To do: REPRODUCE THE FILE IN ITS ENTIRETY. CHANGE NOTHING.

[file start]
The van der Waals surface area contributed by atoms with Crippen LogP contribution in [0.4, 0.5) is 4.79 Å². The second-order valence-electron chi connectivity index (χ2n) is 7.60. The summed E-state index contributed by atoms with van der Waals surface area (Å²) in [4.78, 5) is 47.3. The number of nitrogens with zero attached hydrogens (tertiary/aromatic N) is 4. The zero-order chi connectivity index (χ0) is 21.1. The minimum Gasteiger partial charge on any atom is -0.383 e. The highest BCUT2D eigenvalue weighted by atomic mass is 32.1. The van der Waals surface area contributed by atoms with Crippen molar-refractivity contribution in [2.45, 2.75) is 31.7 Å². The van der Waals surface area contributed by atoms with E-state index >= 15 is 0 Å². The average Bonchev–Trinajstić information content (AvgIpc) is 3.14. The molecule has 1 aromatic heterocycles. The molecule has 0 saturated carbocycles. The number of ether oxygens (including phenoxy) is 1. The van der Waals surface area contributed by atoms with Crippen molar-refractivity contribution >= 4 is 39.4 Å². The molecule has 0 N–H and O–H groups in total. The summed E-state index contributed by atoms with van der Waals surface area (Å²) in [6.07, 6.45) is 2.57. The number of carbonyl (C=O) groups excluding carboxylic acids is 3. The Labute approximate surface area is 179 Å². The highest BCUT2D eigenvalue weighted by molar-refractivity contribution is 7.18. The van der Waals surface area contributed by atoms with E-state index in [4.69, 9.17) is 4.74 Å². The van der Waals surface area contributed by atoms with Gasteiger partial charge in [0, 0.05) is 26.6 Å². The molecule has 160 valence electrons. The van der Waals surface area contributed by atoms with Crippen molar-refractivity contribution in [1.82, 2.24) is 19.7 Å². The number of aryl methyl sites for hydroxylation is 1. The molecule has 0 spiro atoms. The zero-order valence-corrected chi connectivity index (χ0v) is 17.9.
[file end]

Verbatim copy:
The van der Waals surface area contributed by atoms with Crippen LogP contribution in [0.4, 0.5) is 4.79 Å². The second-order valence-electron chi connectivity index (χ2n) is 7.60. The summed E-state index contributed by atoms with van der Waals surface area (Å²) in [4.78, 5) is 47.3. The number of nitrogens with zero attached hydrogens (tertiary/aromatic N) is 4. The zero-order chi connectivity index (χ0) is 21.1. The minimum Gasteiger partial charge on any atom is -0.383 e. The highest BCUT2D eigenvalue weighted by atomic mass is 32.1. The van der Waals surface area contributed by atoms with Crippen molar-refractivity contribution in [2.45, 2.75) is 31.7 Å². The van der Waals surface area contributed by atoms with E-state index >= 15 is 0 Å². The average Bonchev–Trinajstić information content (AvgIpc) is 3.14. The molecule has 1 aromatic heterocycles. The molecule has 0 saturated carbocycles. The number of ether oxygens (including phenoxy) is 1. The van der Waals surface area contributed by atoms with Crippen molar-refractivity contribution >= 4 is 39.4 Å². The molecule has 0 N–H and O–H groups in total. The summed E-state index contributed by atoms with van der Waals surface area (Å²) in [6.07, 6.45) is 2.57. The number of carbonyl (C=O) groups excluding carboxylic acids is 3. The Labute approximate surface area is 179 Å². The highest BCUT2D eigenvalue weighted by molar-refractivity contribution is 7.18. The van der Waals surface area contributed by atoms with E-state index in [4.69, 9.17) is 4.74 Å². The van der Waals surface area contributed by atoms with Gasteiger partial charge in [0, 0.05) is 26.6 Å². The molecule has 160 valence electrons. The van der Waals surface area contributed by atoms with Crippen molar-refractivity contribution in [1.82, 2.24) is 19.7 Å². The number of aryl methyl sites for hydroxylation is 1. The molecule has 0 spiro atoms. The zero-order valence-corrected chi connectivity index (χ0v) is 17.9.